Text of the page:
Written by Andy & Larry Wachowski. Directed by John McTeigue
Where do you go after the Matrix? Well, for Larry and Andy Wachowski, it seems that you head on over to a no- too-distant future London.
V for Vendetta got a thorough panning at the box office and in just about every movie magazine and website review we’ve read.
But fear not, The Round up is here to set the record straight. While this isn’t the greatest movie ever told, it’s far from the apparent rubbish a lot of reviews would have you believe.
The plot centres around V, a masked urban terrorist / freedom fighter, depending on which side of the fence you’re standing on, and his single handed mission to bring an end to the fascist government of Adam Sulter (John Hurt). Into this mix falls the beautiful Evey (Natalie Portman) to add a much needed sounding board to V’s rhetoric.
Although we never see V’s face, Hugo Weaving does a great job of bringing emotion and depth to what could be seen as a cold and calculating killer. Many people have pointed out that this is a big weakness in the film, we however disagree. The point of not seeing the face of V, is because “V the Man", is far less important than “V the Idea".
To give a human edge to V would be to detract from the over all ideal for which he stands.
Another reason we feel this movie got the panning it did was in on large part due to the trailers. It’s often the case that trailers show all the best bits of a film before you even get to see it. Here, on the other hand, V for Vendetta is billed as “Another Action Movie from the makers of the Matrix". This sells both the audience and the film itself short. While the movie contains some great set action pieces, it’s far more cerebral an experience than the trailer would have you believe.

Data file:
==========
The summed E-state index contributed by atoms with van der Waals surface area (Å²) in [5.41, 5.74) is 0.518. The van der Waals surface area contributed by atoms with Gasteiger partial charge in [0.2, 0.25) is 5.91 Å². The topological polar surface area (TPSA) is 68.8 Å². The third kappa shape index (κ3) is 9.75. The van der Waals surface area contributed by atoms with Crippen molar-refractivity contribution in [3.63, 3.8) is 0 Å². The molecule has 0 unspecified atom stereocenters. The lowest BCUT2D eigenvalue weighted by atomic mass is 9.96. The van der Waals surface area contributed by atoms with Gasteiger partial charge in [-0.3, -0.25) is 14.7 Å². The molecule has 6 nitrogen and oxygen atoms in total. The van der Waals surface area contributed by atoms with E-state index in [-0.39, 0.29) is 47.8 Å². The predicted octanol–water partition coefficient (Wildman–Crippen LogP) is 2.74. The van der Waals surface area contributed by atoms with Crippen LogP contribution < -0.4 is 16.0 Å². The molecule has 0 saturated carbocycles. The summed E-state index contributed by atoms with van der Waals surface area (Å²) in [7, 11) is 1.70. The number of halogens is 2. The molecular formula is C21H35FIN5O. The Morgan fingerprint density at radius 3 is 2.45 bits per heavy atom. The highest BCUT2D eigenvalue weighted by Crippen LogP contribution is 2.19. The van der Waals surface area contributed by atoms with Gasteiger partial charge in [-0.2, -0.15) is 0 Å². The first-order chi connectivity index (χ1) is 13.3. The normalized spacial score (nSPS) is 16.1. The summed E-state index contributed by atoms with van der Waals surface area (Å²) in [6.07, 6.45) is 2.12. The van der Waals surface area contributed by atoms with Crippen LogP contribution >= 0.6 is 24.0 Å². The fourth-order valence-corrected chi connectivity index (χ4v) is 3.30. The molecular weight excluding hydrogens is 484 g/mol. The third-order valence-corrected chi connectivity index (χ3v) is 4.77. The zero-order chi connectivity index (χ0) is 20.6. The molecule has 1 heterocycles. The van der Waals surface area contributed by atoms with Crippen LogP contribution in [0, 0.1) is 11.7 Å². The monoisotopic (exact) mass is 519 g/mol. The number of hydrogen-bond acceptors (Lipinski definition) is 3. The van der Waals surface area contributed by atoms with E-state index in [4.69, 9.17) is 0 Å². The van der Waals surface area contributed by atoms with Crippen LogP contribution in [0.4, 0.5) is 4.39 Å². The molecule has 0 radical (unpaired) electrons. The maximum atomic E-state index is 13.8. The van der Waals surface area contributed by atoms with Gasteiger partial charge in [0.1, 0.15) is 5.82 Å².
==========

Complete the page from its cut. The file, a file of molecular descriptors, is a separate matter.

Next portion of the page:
Lastly, the climate into which the film was released was far from beneficial. Terrorism on the door step, hijacking of planes, war in foreign countries, all these things lead up to a very uneasy feeling in the general public. Add to that a film that tackles the “other side" of terrorism, albeit in a “comic book style" and the film makers suddenly find themselves having to defend against claims that they are glorifying terrorism.
That all being said, this is an intelligent and interesting take on the fight against fascism , the idea that one person can make a difference and that belief in an idea can sometimes be bigger than the person themselves.
Falling into the “Love It or Hate It" category, is often the sign of a cult movie. We suggest you watch it for yourself and make up your own mind.
It’s what V would want!
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